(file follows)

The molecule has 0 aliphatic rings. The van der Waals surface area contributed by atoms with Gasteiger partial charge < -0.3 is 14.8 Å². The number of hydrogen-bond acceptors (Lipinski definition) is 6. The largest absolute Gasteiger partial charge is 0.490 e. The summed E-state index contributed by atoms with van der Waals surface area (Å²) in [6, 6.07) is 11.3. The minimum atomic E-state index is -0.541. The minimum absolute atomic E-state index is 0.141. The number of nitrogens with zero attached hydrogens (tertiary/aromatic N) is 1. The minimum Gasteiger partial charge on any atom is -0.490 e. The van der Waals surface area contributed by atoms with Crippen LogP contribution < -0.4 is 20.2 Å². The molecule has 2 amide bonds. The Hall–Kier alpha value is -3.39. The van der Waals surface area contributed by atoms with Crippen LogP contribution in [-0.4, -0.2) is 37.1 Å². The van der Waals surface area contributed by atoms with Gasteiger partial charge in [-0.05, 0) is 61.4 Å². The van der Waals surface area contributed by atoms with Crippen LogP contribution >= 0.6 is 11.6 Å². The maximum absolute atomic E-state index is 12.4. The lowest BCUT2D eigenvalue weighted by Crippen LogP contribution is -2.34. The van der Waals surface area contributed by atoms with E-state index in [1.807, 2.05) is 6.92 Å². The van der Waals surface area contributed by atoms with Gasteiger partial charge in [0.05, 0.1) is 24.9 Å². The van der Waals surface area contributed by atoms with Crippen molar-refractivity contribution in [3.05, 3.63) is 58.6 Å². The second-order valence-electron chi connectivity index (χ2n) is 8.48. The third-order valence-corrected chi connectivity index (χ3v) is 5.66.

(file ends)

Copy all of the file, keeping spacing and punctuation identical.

The molecule has 0 aliphatic rings. The van der Waals surface area contributed by atoms with Gasteiger partial charge < -0.3 is 14.8 Å². The number of hydrogen-bond acceptors (Lipinski definition) is 6. The largest absolute Gasteiger partial charge is 0.490 e. The summed E-state index contributed by atoms with van der Waals surface area (Å²) in [6, 6.07) is 11.3. The minimum atomic E-state index is -0.541. The minimum absolute atomic E-state index is 0.141. The number of nitrogens with zero attached hydrogens (tertiary/aromatic N) is 1. The minimum Gasteiger partial charge on any atom is -0.490 e. The van der Waals surface area contributed by atoms with Crippen LogP contribution < -0.4 is 20.2 Å². The molecule has 2 amide bonds. The Hall–Kier alpha value is -3.39. The van der Waals surface area contributed by atoms with Crippen LogP contribution in [-0.4, -0.2) is 37.1 Å². The van der Waals surface area contributed by atoms with Gasteiger partial charge in [-0.05, 0) is 61.4 Å². The van der Waals surface area contributed by atoms with Crippen LogP contribution >= 0.6 is 11.6 Å². The maximum absolute atomic E-state index is 12.4. The lowest BCUT2D eigenvalue weighted by Crippen LogP contribution is -2.34. The van der Waals surface area contributed by atoms with E-state index in [1.807, 2.05) is 6.92 Å². The van der Waals surface area contributed by atoms with Gasteiger partial charge in [0.05, 0.1) is 24.9 Å². The van der Waals surface area contributed by atoms with Crippen molar-refractivity contribution in [3.05, 3.63) is 58.6 Å². The second-order valence-electron chi connectivity index (χ2n) is 8.48. The third-order valence-corrected chi connectivity index (χ3v) is 5.66.